Building the Base
By Julie Cook Ramirez
Battling high prices and trans-fat-free spread alternatives, butter makers target their most loyal customers.
After years of struggling to overcome the unhealthy image that led many consumers to switch to margarine during the 1970s and 1980s, butter makers finally thought they had the upper hand.
  $ Sales (In Millions) % Change vs. Year Ago Dollar Share Unit Sales (In Millions) % Change vs. Year Ago
Total Category $1,311.9 14.2% 100.0% 449.6 -2.6%
Private Label 608.3 19.4 46.4 229.9 0.3
Land O’Lakes 380.2 8.6 29.0 111.8 -7.4
Challenge 62.2 5.9 4.7 17.6 -7.6
Breakstone 35.8 28.7 2.7 14.6 13.9
Tillamook 28.6 9.6 2.2 8.7 -5.9
Crystal Farms 24.4 16.9 1.9 9.4 0.5
Keller’s 20.7 12.9 1.6 7.1 -9.8
Hotel Bar 16.8 12.3 1.3 6.0 -8.1
Cabot 16.0 17.4 1.2 4.9 4.4
Darigold 10.6 15.1 0.8 3.8 -0.5
* Total sales in supermarkets, drug stores and mass merchandisers, excluding Wal-Mart,for the 52-week period ending July 10, 2005.
SOURCE: Information Resources Inc.
In this particular case, their good news came in the form of bad news for margarine makers, as scientific evidence of the dangers of trans-fatty acids, present in most margarines and other spreads, were given substantial media coverage, resulting in fear among consumers, who long had thought they were doing the healthy thing by opting for butter alternatives.
Butter makers’ jubilation didn’t last long, as the “good news, bad news” nature of the scenario quickly came to light. They had just barely begun to revel in margarine’s misfortune when a new subcategory of “healthier” spreads made the scene. Sold under such brand names as Benecol, Smart Beat, Smart Balance and Take Control, these products not only contained zero trans-fats, but also promised to lower cholesterol levels and reduce one’s chances of developing heart disease.
At first, butter makers shrugged off these niche products, confident they couldn’t possibly pose much competition to the almighty butter. In recent years, however, trans-fat-free spreads have assumed a much higher profile, and several mainstream margarine manufacturers, including Promise, Land O’Lakes and Fleischmann’s, have thrown their hat into the ring, producing trans-fat-free versions of their spreads. Still, butter producers remain confident that, in the end, consumers will opt for taste, and thus choose butter.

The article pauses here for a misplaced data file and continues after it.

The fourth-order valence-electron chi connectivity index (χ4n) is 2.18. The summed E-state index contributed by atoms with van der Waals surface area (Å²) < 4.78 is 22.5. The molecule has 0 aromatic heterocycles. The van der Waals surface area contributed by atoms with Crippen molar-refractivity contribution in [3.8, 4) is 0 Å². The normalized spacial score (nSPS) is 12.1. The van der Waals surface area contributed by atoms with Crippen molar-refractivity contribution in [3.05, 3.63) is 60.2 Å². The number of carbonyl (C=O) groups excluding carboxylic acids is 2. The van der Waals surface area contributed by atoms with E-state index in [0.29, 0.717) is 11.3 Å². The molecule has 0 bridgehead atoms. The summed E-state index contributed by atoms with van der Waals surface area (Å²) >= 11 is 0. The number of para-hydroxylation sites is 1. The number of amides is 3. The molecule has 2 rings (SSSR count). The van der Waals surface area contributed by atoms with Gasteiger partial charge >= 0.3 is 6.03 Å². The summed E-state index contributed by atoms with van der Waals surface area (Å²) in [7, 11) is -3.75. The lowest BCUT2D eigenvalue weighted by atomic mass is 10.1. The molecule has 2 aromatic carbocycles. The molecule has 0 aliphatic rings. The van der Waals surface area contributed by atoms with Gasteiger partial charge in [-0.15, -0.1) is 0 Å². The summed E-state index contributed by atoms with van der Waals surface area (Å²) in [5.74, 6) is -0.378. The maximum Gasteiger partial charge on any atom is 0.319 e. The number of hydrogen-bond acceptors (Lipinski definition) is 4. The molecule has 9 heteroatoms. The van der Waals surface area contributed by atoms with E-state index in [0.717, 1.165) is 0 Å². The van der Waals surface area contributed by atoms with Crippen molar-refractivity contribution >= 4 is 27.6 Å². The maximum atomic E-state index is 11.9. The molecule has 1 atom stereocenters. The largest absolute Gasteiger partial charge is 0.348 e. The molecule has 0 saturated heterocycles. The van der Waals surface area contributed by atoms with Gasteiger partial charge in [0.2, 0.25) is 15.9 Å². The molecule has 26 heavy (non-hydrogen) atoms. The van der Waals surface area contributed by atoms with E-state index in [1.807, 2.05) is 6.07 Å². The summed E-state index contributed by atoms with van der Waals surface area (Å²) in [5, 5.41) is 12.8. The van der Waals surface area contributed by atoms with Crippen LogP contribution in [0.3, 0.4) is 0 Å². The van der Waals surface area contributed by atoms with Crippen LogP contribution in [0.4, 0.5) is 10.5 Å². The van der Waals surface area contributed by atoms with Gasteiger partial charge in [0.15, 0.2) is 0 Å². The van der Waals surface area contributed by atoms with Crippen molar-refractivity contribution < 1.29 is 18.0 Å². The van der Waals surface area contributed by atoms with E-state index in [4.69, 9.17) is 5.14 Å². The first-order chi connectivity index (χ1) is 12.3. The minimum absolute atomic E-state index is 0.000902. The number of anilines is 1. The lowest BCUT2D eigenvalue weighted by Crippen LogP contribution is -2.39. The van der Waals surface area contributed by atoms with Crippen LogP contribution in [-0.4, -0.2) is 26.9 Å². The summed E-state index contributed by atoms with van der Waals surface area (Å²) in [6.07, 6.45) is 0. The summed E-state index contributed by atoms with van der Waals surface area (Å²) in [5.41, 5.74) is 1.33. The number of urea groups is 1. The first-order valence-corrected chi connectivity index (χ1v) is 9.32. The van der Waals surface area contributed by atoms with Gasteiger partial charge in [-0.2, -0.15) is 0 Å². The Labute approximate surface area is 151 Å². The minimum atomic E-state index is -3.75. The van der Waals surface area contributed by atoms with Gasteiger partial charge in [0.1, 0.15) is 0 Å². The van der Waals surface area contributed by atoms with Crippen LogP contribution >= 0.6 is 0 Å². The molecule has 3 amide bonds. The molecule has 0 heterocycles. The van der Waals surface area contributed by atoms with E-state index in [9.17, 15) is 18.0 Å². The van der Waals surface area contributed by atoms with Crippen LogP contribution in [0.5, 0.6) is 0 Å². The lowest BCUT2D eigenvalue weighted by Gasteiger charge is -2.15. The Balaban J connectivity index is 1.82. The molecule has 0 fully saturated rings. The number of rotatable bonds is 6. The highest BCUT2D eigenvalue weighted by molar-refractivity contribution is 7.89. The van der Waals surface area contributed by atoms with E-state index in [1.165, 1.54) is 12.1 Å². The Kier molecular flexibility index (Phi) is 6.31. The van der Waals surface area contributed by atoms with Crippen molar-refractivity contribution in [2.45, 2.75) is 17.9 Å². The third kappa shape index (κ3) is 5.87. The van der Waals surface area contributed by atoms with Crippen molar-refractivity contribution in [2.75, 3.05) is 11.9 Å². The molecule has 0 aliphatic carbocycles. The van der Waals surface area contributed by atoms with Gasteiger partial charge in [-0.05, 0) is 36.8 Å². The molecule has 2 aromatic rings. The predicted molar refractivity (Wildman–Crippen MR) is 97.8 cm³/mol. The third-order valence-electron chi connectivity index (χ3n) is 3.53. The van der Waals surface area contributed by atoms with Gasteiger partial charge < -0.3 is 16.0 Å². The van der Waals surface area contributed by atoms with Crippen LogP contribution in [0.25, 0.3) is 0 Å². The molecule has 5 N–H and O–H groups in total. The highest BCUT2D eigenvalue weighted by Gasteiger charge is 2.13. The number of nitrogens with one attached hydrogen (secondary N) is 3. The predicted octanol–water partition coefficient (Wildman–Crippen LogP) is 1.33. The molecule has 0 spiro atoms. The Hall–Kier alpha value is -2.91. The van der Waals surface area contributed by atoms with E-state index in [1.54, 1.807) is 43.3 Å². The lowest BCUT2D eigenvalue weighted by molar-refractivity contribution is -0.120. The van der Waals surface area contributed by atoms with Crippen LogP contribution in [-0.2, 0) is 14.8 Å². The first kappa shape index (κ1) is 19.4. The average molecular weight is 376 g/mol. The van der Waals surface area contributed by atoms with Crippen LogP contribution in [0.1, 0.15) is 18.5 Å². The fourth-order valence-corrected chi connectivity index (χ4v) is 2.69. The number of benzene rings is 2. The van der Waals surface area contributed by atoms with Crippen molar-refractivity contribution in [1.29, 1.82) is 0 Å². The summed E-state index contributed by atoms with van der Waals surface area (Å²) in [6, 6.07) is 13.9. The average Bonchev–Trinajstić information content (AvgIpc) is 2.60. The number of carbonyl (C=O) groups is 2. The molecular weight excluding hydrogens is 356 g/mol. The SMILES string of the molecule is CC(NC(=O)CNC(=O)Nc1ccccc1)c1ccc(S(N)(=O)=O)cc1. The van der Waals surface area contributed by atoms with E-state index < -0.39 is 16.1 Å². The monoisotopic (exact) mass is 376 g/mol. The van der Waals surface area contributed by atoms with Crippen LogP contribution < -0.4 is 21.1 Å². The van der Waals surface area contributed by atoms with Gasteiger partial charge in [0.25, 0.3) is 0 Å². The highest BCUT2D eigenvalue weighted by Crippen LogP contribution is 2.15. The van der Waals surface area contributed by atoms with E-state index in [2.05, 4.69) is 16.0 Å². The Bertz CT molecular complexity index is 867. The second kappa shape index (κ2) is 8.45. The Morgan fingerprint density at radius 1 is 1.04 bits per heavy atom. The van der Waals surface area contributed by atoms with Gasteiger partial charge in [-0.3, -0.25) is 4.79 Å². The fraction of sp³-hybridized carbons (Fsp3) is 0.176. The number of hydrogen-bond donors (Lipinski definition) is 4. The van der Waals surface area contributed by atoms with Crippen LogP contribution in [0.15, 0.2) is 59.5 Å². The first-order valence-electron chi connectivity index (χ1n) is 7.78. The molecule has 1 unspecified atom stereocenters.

“Up to a certain point, the consumer will sacrifice a little on taste if they think they are being better about their health,” says Jed Davis, director of marketing, Cabot Creamery Cooperative, Cabot, Vt. “At a certain point, however, if the flavor delivery isn’t hitting that threshold, consumers start making the decision to sacrifice in some other area of the food chain, rather than one they really appreciate like butter.”
There’s no ignoring the numbers, however, as some of the “healthier” spreads have begun experiencing rapid growth. During the 52-week period ending July 10, 2005, sales of Smart Balance rose 21.2 percent in dollars and 12.7 percent in units throughout supermarkets, drug stores and mass merchandisers, excluding Wal-Mart, according to Chicago-based Information Resources Inc. (IRI). Smart Balance Light fared even better, up 57.8 percent and 51.8 percent, respectively. Overall, the margarine, spreads and butter blends category recorded meager growth, increasing 2.9 percent in dollars and slipping 0.6 percent in units.
Meanwhile, dollar sales of butter rose 14.2 percent, while unit sales fell 2.6 percent, illustrating the pricing battles the category has faced in recent years. During 2004, butterfat prices surged, surpassing $2 per pound. This resulted in retail butter prices of $3 and higher. According to Kevin Nagle, director of marketing, Crystal Cream & Butter Co., Sacramento, Calif., the $3 mark is generally the point at which consumers begin turning their backs on butter, resulting in the kind of unit sales decreases the category has been experiencing of late.